Louise Haigh says Keir Starmer does not disagree with her over saying she would not campaign for UK in a border poll, but he should disagree

News Letter editorial of Tuesday November 30 2021:
News Letter editorialNews Letter editorial
News Letter editorial

Earlier this year there was a little noticed but very important commitment from Sir Keir Starmer, the Labour Party leader.

Pressed by the BBC NI political editor Enda McClafferty as to the circumstances in which he could envisage a border poll, and how he would respond to that eventuality, Sir Keir said that he believed in the United Kingdom and would campaign for it.

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It was a major statement from Sir Keir, which got nothing like the publicity it should have done — or indeed would have done had he shown ambivalence on the matter.

His answer seemed to be a sign of his determination to move his party away from the radical politics of his predecessor Jeremy Corbyn, who would never have made such a pledge, and who refused repeated opportunities put to him by journalists to say he unequivocally denounced IRA terror.

Sir Keir realises that this sort of anti British thinking is deplored by the Labour voters who defected to the Tories in northern England and elsewhere in the last general election.

While Sir Keir and his shadow secretary of state for Northern Ireland Louise Haigh appeared to get on well on the surface, and might well have done so in reality too, there was a different emphasis with regard to NI policy at times.

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Ms Haigh was for example highly critical of the government’s decision not to hold a public inquiry into the murder of Pat Finucane. Sir Keir was wisely quieter on that, given the millions that have been spent on that one case and the hundreds of terrorist murders have had little or no scrutiny.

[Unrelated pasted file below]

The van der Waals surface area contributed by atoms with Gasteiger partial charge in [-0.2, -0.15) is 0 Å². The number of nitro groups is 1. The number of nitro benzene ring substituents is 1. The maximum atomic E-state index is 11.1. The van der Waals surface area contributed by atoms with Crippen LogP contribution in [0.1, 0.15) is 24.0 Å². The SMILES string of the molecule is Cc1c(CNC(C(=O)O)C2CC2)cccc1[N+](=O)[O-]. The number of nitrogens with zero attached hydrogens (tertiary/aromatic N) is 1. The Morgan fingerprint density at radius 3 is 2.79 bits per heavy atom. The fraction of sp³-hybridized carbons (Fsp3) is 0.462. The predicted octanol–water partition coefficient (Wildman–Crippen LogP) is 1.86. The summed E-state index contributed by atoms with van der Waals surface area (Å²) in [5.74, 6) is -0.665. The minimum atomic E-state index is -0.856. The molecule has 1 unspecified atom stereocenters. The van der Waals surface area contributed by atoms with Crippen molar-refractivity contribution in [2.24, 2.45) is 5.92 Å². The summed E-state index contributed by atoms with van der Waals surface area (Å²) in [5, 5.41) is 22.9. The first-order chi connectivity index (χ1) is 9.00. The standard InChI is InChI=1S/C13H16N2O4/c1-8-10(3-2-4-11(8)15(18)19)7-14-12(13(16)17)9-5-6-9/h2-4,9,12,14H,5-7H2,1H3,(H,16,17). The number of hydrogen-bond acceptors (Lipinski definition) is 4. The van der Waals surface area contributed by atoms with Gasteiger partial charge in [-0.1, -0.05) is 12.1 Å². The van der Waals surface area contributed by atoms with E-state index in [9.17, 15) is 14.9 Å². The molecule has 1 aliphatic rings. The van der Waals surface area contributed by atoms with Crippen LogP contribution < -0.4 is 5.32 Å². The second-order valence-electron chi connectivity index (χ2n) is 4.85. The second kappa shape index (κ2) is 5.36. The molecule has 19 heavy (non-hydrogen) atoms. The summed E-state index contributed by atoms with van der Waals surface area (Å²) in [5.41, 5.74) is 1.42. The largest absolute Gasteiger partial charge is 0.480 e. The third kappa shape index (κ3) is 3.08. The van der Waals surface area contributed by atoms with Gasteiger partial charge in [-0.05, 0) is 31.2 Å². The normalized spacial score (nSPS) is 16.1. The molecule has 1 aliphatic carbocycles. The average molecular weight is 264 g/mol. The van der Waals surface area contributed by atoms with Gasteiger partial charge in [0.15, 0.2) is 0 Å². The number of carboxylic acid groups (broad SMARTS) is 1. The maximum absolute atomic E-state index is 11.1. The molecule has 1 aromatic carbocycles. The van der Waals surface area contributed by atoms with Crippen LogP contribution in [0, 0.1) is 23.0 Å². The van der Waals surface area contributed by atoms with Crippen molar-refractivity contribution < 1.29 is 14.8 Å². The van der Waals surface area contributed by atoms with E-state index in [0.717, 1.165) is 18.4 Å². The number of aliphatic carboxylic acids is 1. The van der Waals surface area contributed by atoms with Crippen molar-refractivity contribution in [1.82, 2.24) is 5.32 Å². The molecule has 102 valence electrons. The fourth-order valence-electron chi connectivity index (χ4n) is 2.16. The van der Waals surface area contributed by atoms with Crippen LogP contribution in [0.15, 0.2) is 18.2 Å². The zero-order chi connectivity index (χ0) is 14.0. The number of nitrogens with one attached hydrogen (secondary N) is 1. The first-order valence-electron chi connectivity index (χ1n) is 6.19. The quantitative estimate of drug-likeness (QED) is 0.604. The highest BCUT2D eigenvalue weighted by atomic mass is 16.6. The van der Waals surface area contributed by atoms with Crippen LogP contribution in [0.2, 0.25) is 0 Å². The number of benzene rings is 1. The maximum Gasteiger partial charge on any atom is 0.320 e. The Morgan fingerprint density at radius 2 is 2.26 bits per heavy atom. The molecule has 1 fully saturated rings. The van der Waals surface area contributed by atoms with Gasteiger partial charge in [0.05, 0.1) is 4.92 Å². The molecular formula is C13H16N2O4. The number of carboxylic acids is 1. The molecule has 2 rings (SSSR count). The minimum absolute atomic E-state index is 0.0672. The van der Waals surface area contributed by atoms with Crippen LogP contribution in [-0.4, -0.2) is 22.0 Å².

Last week, Ms Haigh said that she would not campaign for NI to stay in the UK in any border poll, contradicting his own position. Was this deliberate? Were both caught on the hoof when asked in their interviews about a possible plebiscite?

Sir Keir has not sacked Ms Haigh but moved her to an important post transport. He ought to have been annoyed by her failure to defend the UK and it is to be hoped that we will not see such positions again from a prospective UK governing party.

(This editorial was written late on Monday but early on Tuesday Ms Haigh has moved to clarify the position, saying she was “not moved for restating a 25-year old Labour Party policy” — a statement that raises fresh questions for Labour as to its position on a border poll).

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